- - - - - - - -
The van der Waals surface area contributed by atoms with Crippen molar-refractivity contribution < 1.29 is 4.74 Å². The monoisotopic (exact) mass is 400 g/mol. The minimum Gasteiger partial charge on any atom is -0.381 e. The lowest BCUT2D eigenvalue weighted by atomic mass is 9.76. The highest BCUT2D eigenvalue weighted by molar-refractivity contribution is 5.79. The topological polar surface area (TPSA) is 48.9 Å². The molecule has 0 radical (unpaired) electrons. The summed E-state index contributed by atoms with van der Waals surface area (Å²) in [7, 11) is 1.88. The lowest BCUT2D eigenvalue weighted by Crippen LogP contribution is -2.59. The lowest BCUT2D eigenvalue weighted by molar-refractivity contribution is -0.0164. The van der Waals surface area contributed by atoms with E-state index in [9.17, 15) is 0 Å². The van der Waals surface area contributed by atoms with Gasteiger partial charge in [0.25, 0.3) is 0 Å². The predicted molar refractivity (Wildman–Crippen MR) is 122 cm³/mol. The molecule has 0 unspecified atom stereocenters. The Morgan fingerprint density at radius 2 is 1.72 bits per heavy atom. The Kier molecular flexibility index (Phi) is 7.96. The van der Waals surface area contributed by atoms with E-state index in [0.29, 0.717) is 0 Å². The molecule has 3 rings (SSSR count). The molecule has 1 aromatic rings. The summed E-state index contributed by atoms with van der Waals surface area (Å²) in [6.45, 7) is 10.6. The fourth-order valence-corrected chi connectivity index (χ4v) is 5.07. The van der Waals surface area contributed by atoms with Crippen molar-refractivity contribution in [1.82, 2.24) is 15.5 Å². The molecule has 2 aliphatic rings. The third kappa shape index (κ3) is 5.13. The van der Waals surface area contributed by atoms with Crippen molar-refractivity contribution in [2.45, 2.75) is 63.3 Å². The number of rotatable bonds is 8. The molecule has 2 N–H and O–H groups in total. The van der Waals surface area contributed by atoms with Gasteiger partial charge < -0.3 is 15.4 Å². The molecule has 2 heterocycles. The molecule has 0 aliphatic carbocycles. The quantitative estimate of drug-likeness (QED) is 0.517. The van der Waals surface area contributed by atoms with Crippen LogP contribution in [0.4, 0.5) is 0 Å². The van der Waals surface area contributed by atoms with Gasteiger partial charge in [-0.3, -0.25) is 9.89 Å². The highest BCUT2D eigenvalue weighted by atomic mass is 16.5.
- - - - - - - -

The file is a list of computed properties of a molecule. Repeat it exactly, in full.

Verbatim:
The van der Waals surface area contributed by atoms with Crippen molar-refractivity contribution < 1.29 is 4.74 Å². The monoisotopic (exact) mass is 400 g/mol. The minimum Gasteiger partial charge on any atom is -0.381 e. The lowest BCUT2D eigenvalue weighted by atomic mass is 9.76. The highest BCUT2D eigenvalue weighted by molar-refractivity contribution is 5.79. The topological polar surface area (TPSA) is 48.9 Å². The molecule has 0 radical (unpaired) electrons. The summed E-state index contributed by atoms with van der Waals surface area (Å²) in [7, 11) is 1.88. The lowest BCUT2D eigenvalue weighted by Crippen LogP contribution is -2.59. The lowest BCUT2D eigenvalue weighted by molar-refractivity contribution is -0.0164. The van der Waals surface area contributed by atoms with E-state index in [9.17, 15) is 0 Å². The van der Waals surface area contributed by atoms with Gasteiger partial charge in [0.25, 0.3) is 0 Å². The predicted molar refractivity (Wildman–Crippen MR) is 122 cm³/mol. The molecule has 0 unspecified atom stereocenters. The Morgan fingerprint density at radius 2 is 1.72 bits per heavy atom. The Kier molecular flexibility index (Phi) is 7.96. The van der Waals surface area contributed by atoms with E-state index in [0.29, 0.717) is 0 Å². The molecule has 3 rings (SSSR count). The molecule has 1 aromatic rings. The summed E-state index contributed by atoms with van der Waals surface area (Å²) in [6.45, 7) is 10.6. The fourth-order valence-corrected chi connectivity index (χ4v) is 5.07. The van der Waals surface area contributed by atoms with Crippen molar-refractivity contribution in [1.82, 2.24) is 15.5 Å². The molecule has 2 aliphatic rings. The third kappa shape index (κ3) is 5.13. The van der Waals surface area contributed by atoms with Crippen molar-refractivity contribution in [2.45, 2.75) is 63.3 Å². The number of rotatable bonds is 8. The molecule has 2 N–H and O–H groups in total. The van der Waals surface area contributed by atoms with Gasteiger partial charge < -0.3 is 15.4 Å². The molecule has 2 heterocycles. The molecule has 0 aliphatic carbocycles. The quantitative estimate of drug-likeness (QED) is 0.517. The van der Waals surface area contributed by atoms with Crippen LogP contribution in [0.4, 0.5) is 0 Å². The van der Waals surface area contributed by atoms with Gasteiger partial charge in [-0.3, -0.25) is 9.89 Å². The highest BCUT2D eigenvalue weighted by atomic mass is 16.5.